Anthony Sanborn has been freed, but in the eyes of the law, he’s still a convicted murderer.

The deal reached Wednesday to free Sanborn, after he served 27 years for the murder of a 16-year-old girl on the Portland waterfront in 1989, will get him out of prison but changes little else about the legal case.

“He can say what he wants, but the court record will say that he was convicted of murder and he served a 27-year sentence,” two years more than the state’s mandatory minimum for murder, said Jim Burke, a clinical professor of law at the University of Maine School of Law. Sanborn’s original sentence was for 70 years.

Sanborn’s attorneys have argued that he is actually innocent, and that police and prosecutors secured his conviction through deceit, coercion and threats against witnesses, and that authorities withheld evidence that would have been helpful to Sanborn’s defense.

Both Burke and Tina Heather Nadeau, a prominent criminal defense attorney, said there was no guarantee how the review would have gone had the process continued. Justice Joyce Wheeler could have overturned Sanborn’s conviction, ordered a new trial or left the conviction and sentence intact. Or she could have left the conviction in place but modified the sentence – which she did in accepting the deal prosecutors and Sanborn’s lawyers worked out Wednesday.

Burke said the resolution was unexpected, especially since Sanborn has maintained his innocence since he was accused of the grisly stabbing.

“But what isn’t unusual in this case?” Burke said. “I understand what was done because it gets him out, but I’ve never seen this happen before. I’ve never seen a case like Sanborn’s before.”

Wheeler freed Sanborn on bail in April, after the only eyewitness to the slaying testified that she didn’t actually see the murder, and Sanborn’s attorneys argued that her vision was so poor she couldn’t have seen what she testified to at the original trial in 1992.

Wheeler agreed to preside over a post-conviction review, which has featured a painstaking review of detectives’ and prosecutor’s notes and evidence in the case, as Sanborn’s lawyers have tried to prove that police focused too quickly on their client as a suspect, and pressured witnesses to provide the evidence they wanted to get before jurors. State prosecutors defended the investigation and prosecution of the case, and sought to preserve the verdict and sentence.

Nadeau said Sanborn can continue to say he’s not guilty of the crime, although his ability to prove that in court is likely extinguished by the deal reached Wednesday.

“You have to accept responsibility to a certain sense in a court of law, but whether that carries over to real life is another thing,” Nadeau said.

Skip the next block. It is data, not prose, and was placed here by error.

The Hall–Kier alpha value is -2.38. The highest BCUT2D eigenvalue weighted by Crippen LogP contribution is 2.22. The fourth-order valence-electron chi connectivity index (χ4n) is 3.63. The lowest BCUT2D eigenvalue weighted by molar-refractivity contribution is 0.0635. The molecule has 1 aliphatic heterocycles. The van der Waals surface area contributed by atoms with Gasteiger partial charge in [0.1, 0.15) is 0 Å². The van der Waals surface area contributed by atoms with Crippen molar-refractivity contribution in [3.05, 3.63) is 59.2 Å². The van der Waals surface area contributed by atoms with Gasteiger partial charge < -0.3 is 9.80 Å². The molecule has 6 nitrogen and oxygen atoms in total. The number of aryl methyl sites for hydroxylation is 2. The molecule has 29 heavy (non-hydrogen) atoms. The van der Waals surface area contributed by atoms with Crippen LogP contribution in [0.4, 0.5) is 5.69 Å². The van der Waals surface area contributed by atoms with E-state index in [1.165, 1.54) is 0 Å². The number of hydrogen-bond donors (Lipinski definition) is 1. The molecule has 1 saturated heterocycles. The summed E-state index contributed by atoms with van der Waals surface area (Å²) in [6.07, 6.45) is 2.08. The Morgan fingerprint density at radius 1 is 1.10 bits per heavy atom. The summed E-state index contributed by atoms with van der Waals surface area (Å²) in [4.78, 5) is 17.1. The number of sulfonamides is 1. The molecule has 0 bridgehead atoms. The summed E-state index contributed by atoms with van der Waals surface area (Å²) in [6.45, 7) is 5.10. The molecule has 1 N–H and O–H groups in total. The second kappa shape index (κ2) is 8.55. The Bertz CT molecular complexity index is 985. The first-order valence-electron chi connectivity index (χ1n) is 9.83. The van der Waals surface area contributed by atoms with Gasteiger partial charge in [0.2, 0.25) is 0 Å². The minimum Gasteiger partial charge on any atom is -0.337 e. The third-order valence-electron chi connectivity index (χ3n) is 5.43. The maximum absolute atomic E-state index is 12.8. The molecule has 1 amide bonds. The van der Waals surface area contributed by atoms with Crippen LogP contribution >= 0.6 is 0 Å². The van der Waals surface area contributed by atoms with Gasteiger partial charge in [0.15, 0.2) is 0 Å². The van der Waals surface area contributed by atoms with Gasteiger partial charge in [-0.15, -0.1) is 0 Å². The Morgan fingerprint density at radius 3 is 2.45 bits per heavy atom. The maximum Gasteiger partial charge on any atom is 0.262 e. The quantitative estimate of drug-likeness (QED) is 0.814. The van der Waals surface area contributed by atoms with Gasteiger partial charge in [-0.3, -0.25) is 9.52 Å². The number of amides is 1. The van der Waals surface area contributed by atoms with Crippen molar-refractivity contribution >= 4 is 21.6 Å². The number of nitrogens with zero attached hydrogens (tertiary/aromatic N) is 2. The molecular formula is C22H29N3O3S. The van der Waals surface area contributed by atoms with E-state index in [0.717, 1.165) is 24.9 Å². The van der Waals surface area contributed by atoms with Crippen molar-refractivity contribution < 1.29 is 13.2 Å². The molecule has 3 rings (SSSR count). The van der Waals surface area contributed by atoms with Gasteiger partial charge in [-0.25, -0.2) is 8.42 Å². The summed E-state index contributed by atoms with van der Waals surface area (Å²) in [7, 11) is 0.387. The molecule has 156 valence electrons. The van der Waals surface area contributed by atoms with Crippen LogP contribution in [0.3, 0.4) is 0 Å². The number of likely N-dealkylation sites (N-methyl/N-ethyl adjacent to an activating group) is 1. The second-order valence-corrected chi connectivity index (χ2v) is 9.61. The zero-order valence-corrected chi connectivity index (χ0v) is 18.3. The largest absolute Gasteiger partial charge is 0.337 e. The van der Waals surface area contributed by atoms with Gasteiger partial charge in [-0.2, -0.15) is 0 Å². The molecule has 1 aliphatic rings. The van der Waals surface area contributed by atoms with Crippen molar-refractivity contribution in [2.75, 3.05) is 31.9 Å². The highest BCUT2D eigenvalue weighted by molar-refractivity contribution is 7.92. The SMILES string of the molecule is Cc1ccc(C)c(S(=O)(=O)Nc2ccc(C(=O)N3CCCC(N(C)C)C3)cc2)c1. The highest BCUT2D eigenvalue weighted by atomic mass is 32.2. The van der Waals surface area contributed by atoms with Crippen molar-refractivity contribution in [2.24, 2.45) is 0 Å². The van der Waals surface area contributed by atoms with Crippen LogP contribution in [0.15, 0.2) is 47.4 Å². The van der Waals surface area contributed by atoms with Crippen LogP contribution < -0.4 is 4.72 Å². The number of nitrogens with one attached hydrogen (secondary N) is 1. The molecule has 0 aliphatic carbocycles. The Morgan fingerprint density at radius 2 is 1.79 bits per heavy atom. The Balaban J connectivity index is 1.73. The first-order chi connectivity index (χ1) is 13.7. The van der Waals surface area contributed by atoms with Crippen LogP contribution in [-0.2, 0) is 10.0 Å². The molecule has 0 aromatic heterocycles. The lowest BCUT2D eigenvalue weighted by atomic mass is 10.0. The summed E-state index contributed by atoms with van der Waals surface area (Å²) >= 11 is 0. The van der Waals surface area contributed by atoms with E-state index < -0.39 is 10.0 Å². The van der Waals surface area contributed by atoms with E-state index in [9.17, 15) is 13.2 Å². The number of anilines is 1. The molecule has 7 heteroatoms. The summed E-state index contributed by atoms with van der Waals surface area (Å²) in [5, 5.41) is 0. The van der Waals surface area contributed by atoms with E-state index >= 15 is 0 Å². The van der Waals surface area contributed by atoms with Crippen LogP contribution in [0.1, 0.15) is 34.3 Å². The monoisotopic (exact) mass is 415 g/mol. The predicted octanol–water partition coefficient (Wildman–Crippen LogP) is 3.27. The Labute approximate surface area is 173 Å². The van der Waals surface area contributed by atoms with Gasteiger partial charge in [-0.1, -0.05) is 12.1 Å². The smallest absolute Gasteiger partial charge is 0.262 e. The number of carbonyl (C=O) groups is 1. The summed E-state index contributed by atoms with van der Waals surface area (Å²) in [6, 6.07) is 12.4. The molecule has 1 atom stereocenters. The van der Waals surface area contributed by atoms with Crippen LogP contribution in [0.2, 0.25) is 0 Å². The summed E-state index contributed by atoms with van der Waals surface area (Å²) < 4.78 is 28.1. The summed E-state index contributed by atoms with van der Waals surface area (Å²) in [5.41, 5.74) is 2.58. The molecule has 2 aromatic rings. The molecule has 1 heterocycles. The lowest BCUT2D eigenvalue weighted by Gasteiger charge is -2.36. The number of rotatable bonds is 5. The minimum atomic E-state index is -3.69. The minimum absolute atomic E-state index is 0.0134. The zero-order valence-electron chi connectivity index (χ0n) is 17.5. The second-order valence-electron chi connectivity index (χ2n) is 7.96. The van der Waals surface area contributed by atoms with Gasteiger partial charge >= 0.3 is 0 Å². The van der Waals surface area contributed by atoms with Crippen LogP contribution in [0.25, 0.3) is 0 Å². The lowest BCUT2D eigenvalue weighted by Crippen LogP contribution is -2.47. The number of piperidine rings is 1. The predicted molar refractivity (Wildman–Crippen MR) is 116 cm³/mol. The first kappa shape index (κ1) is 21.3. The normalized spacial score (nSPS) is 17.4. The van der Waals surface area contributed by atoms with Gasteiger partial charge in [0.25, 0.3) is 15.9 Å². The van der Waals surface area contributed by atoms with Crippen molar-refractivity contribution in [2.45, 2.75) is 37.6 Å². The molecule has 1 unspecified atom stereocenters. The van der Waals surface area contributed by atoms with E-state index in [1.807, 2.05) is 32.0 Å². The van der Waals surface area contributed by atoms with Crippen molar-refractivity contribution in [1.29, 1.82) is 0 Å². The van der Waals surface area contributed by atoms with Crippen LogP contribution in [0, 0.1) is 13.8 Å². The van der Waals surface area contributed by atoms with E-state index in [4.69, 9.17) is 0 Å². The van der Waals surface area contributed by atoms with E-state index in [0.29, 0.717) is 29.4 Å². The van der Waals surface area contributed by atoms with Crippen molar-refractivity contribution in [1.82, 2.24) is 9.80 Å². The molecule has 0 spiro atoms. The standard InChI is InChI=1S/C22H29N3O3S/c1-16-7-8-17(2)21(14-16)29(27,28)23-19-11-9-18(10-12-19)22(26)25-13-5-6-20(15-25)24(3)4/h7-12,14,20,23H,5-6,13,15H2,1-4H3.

She said many other criminal lawyers in the state have been cheering on Sanborn’s chief lawyers, Amy Fairfield and Timothy Zerillo, because they know how difficult getting a post-conviction review can be, let alone winning one.

“I think the entire criminal defense community is incredibly proud of them and happy that everyone was able to reach a resolution,” said James Drake, president-elect of the Maine Association of Criminal Defense Lawyers.

The review process is daunting, Nadeau said, dealing with evidence that dates back three decades and trying to get witnesses to recall conversations and actions long after they occurred.

“You’re sifting through 30 years of legal archaeological evidence,” she said.

It was likely “incredibly draining” for the lawyers, Nadeau said, and for Sanborn, knowing that what was presented in the review could determine whether he would be returned to prison for decades.

Almost any outcome would have led to a year or more of additional legal wrangling, she said, whether it was a new trial or appeals of Wheeler’s decision, whatever it might have been, by either the defense or the prosecution.

Nadeau said that possibility makes it easy for lawyers to understand accepting a deal that frees a client, even if it leaves a conviction on the books.

“I don’t think it’s a perfect result,” she said. “But from Tony’s perspective, he’s a free man.”

Burke concurred.

“You never know what’s going to happen,” he said. “There are so many uncertainties. I think this is an elegant solution.”

Edward D. Murphy can be contacted at 791-6465 or at:

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Correction: This story was updated at 9:13 a.m. on November 9, 2017 to corrected the first name of Timothy Zerillo.